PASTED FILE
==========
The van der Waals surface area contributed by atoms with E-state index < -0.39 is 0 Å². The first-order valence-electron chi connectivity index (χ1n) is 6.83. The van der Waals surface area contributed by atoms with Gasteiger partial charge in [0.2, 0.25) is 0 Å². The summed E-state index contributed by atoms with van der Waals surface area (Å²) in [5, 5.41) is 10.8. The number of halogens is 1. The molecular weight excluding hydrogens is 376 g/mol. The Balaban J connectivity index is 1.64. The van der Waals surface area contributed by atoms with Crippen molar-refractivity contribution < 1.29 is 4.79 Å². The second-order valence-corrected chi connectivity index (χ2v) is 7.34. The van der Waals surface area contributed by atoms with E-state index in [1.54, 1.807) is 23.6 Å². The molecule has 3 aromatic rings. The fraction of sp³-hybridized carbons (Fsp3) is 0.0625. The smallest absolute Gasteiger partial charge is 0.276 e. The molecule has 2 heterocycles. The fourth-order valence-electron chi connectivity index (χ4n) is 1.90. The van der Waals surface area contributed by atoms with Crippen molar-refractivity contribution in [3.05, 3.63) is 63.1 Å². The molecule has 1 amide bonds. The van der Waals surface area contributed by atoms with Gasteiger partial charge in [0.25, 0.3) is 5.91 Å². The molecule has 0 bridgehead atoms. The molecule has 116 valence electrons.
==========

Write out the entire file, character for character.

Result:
The van der Waals surface area contributed by atoms with E-state index < -0.39 is 0 Å². The first-order valence-electron chi connectivity index (χ1n) is 6.83. The van der Waals surface area contributed by atoms with Gasteiger partial charge in [0.2, 0.25) is 0 Å². The summed E-state index contributed by atoms with van der Waals surface area (Å²) in [5, 5.41) is 10.8. The number of halogens is 1. The molecular weight excluding hydrogens is 376 g/mol. The Balaban J connectivity index is 1.64. The van der Waals surface area contributed by atoms with Crippen molar-refractivity contribution < 1.29 is 4.79 Å². The second-order valence-corrected chi connectivity index (χ2v) is 7.34. The van der Waals surface area contributed by atoms with E-state index in [1.54, 1.807) is 23.6 Å². The molecule has 3 aromatic rings. The fraction of sp³-hybridized carbons (Fsp3) is 0.0625. The smallest absolute Gasteiger partial charge is 0.276 e. The molecule has 2 heterocycles. The fourth-order valence-electron chi connectivity index (χ4n) is 1.90. The van der Waals surface area contributed by atoms with Crippen molar-refractivity contribution in [3.05, 3.63) is 63.1 Å². The molecule has 1 amide bonds. The van der Waals surface area contributed by atoms with Gasteiger partial charge in [0.25, 0.3) is 5.91 Å². The molecule has 0 bridgehead atoms. The molecule has 116 valence electrons.